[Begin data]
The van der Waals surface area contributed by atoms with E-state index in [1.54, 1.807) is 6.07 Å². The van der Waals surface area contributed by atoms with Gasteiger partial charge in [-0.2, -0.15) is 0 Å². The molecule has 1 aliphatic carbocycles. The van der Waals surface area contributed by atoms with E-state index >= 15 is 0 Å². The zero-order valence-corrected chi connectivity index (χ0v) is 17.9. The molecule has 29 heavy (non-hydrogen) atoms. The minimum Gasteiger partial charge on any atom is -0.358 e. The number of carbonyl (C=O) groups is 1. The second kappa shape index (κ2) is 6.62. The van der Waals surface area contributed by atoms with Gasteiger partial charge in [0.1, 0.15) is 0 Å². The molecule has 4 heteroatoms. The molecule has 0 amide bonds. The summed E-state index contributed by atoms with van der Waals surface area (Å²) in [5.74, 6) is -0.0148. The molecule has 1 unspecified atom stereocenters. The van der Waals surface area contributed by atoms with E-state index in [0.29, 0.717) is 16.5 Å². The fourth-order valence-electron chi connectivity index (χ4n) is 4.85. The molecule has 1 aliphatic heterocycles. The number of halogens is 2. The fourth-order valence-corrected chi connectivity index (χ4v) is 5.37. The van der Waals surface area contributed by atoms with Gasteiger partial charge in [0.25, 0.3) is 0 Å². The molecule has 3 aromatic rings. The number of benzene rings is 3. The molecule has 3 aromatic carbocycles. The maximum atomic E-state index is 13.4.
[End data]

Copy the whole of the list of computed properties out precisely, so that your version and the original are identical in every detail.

The van der Waals surface area contributed by atoms with E-state index in [1.54, 1.807) is 6.07 Å². The van der Waals surface area contributed by atoms with Gasteiger partial charge in [-0.2, -0.15) is 0 Å². The molecule has 1 aliphatic carbocycles. The van der Waals surface area contributed by atoms with E-state index >= 15 is 0 Å². The zero-order valence-corrected chi connectivity index (χ0v) is 17.9. The molecule has 29 heavy (non-hydrogen) atoms. The minimum Gasteiger partial charge on any atom is -0.358 e. The number of carbonyl (C=O) groups is 1. The second kappa shape index (κ2) is 6.62. The van der Waals surface area contributed by atoms with Gasteiger partial charge in [0.1, 0.15) is 0 Å². The molecule has 4 heteroatoms. The molecule has 0 amide bonds. The summed E-state index contributed by atoms with van der Waals surface area (Å²) in [5.74, 6) is -0.0148. The molecule has 1 unspecified atom stereocenters. The van der Waals surface area contributed by atoms with E-state index in [0.29, 0.717) is 16.5 Å². The fourth-order valence-electron chi connectivity index (χ4n) is 4.85. The molecule has 1 aliphatic heterocycles. The number of halogens is 2. The fourth-order valence-corrected chi connectivity index (χ4v) is 5.37. The van der Waals surface area contributed by atoms with Gasteiger partial charge in [0.25, 0.3) is 0 Å². The molecule has 3 aromatic rings. The number of benzene rings is 3. The molecule has 3 aromatic carbocycles. The maximum atomic E-state index is 13.4.